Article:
Summary: Human-machine teaming is at the core of the Department of Defense’s vision of future warfare, but successful collaboration between humans and intelligent machines—like the performance of great teams in business or sports—depends in large part on trust. Indeed, national security leaders, military professionals, and academics largely agree that trust is key to effective human-machine teaming.
Original author and publication date: Margarita Konaev and Husanjot Chahal – February 18, 2021
Futurizonte Editor’s Note: At times let’s be honest. we hardly trust humans. Why then should be trust machines? Just because they are inteligente?
From the article:
From the factory floor to air-to-air combat, artificial intelligence will soon replace humans not only in jobs that involve basic, repetitive tasks but advanced analytical and decision-making skills. AI can play sophisticated strategy games like chess and Go, defeating world champions who are left dumbfounded by the unexpected moves the computer makes. And now, AI can beat experienced fighter pilots in simulated aerial combat and fly co-pilot aboard actual military aircraft. In the popular imagination, the future of human civilization is one in which gamers, drivers, and factory workers are replaced by machines. In this line of thinking, the future of war is marked by fully autonomous killer robots that make independent decisions on a battlefield from which human warfighters are increasingly absent.
Although not unfathomable, such scenarios are largely divorced both from the state of the art in AI technology and the way in which the U.S. military is thinking about using autonomy and AI in military systems and missions.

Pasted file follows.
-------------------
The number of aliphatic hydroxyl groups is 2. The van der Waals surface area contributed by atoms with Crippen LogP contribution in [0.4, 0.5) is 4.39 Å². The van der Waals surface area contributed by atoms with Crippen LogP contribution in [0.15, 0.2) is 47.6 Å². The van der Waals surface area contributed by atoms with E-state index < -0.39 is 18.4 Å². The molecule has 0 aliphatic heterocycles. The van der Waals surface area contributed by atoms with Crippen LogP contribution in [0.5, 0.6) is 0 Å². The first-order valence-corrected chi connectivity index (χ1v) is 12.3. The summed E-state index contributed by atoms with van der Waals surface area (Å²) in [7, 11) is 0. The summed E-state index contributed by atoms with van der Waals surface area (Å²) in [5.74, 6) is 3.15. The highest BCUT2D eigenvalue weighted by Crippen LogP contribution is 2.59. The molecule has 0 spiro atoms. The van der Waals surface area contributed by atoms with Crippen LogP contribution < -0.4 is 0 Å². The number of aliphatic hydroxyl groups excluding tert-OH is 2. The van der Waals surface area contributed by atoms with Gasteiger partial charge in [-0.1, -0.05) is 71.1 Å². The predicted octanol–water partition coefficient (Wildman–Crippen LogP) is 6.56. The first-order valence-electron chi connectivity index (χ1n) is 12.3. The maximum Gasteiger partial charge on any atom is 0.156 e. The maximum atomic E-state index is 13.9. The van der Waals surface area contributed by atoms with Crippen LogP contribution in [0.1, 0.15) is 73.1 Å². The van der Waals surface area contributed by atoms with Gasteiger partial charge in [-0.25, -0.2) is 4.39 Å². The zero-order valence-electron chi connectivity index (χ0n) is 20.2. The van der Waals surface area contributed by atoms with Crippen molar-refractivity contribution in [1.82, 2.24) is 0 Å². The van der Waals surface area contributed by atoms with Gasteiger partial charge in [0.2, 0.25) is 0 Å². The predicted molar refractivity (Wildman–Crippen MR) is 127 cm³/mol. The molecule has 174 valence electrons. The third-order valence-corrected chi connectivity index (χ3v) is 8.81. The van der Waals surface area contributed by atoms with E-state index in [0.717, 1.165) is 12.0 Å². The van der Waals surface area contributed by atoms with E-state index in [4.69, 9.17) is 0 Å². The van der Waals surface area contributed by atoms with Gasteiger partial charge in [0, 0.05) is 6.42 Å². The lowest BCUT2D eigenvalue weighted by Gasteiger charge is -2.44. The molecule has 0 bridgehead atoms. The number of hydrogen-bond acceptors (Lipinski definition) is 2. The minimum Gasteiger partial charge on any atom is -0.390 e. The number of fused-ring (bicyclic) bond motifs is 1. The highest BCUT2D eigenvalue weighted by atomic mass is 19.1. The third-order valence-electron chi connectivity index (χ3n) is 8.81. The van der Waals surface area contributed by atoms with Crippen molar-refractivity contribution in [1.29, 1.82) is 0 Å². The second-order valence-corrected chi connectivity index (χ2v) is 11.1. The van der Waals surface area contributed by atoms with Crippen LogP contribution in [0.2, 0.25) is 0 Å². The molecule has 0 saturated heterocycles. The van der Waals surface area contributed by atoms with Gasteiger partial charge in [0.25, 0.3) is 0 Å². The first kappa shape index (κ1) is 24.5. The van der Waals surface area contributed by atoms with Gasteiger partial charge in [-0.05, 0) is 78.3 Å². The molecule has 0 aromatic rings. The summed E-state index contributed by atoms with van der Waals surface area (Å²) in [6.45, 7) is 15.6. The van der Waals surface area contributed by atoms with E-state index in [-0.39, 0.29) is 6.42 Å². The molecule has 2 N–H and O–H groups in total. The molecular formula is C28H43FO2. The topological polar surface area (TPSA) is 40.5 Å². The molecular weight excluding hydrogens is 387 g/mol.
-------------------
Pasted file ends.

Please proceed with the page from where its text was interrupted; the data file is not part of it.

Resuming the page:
As the former director of the Joint Artificial Intelligence Center, Lt. Gen. Jack Shanahan, has made clear, “A.I.’s most valuable contributions will come from how we use it to make better and faster decisions,” including “gaining a deeper understanding of how to optimize human-machine teaming.”
Yet research by the Center for Security and Emerging Technology on U.S. military investments in science and technology programs related to autonomy and AI has found that a mere 18 of the 789 research components related to autonomy and 11 out of the 287 research components related to AI mentioned the word “trust.”
Rather than studying trust directly, defense researchers and developers have prioritized technology-centric solutions that “build trust into the system” by making AI more transparent, explainable, and reliable. These efforts are necessary for cultivating trust in human-machine teams, but technology-centric solutions may not fully account for the human element in this teaming equation. A holistic understanding of trust—one that pays attention to the human, the machine, and the interactions and interdependencies between them—can help the U.S. military move forward with its vision of using intelligent machines as trusted partners to human operators, advancing the Department of Defense’s strategy for AI as a whole.
In recent years, the U.S. military has developed many programs and prototypes pairing humans with intelligent machines, from robotic mules that can help infantry units carry ammunition and equipment to AI-enabled autonomous drones that partner with fighter jets, providing support for intelligence collection missions and air strikes. As AI becomes smarter and more reliable, the potential ways in which humans and machines can work together with unmanned systems, robots, virtual assistants, algorithms, and other non-human intelligent agents seems limitless. But ensuring that the autonomous and AI-enabled systems the Department of Defense is developing are used in safe, secure, effective, and ethical ways will depend in large part on soldiers having the proper degree of trust in their machine teammates.
Trust is a complex and multilayered concept, but in the context of human-machine teaming, it speaks to an individual’s confidence in the reliability of the technology’s conclusions and its ability to accomplish defined goals.
Trust is critical to effective human-machine teaming because it affects the willingness of people to use intelligent machines and to accept their recommendations. Having too little trust in highly capable technology can lead to underutilization or disuse of AI systems, while too much trust in limited or untested systems can lead to overreliance on AI. Both present unique risks in military settings, from accidents and friendly fire to unintentional harm to civilians and collateral damage.